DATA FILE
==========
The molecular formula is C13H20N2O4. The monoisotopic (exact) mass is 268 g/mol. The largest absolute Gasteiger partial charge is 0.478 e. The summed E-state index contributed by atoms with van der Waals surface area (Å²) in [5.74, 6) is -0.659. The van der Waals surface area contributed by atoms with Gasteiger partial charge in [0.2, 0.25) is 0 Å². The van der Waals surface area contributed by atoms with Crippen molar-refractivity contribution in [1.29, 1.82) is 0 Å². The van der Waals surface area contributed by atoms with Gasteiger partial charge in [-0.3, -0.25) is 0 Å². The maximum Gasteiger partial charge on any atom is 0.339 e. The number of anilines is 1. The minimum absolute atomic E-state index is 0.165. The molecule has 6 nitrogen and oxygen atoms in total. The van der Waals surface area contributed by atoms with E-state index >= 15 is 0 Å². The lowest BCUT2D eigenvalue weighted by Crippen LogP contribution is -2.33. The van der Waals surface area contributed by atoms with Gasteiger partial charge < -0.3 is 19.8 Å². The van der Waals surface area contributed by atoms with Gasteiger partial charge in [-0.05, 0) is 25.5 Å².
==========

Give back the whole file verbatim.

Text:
The molecular formula is C13H20N2O4. The monoisotopic (exact) mass is 268 g/mol. The largest absolute Gasteiger partial charge is 0.478 e. The summed E-state index contributed by atoms with van der Waals surface area (Å²) in [5.74, 6) is -0.659. The van der Waals surface area contributed by atoms with Gasteiger partial charge in [0.2, 0.25) is 0 Å². The van der Waals surface area contributed by atoms with Crippen molar-refractivity contribution in [1.29, 1.82) is 0 Å². The van der Waals surface area contributed by atoms with Gasteiger partial charge in [-0.3, -0.25) is 0 Å². The maximum Gasteiger partial charge on any atom is 0.339 e. The number of anilines is 1. The minimum absolute atomic E-state index is 0.165. The molecule has 6 nitrogen and oxygen atoms in total. The van der Waals surface area contributed by atoms with E-state index >= 15 is 0 Å². The lowest BCUT2D eigenvalue weighted by Crippen LogP contribution is -2.33. The van der Waals surface area contributed by atoms with Gasteiger partial charge < -0.3 is 19.8 Å². The van der Waals surface area contributed by atoms with Gasteiger partial charge in [-0.05, 0) is 25.5 Å².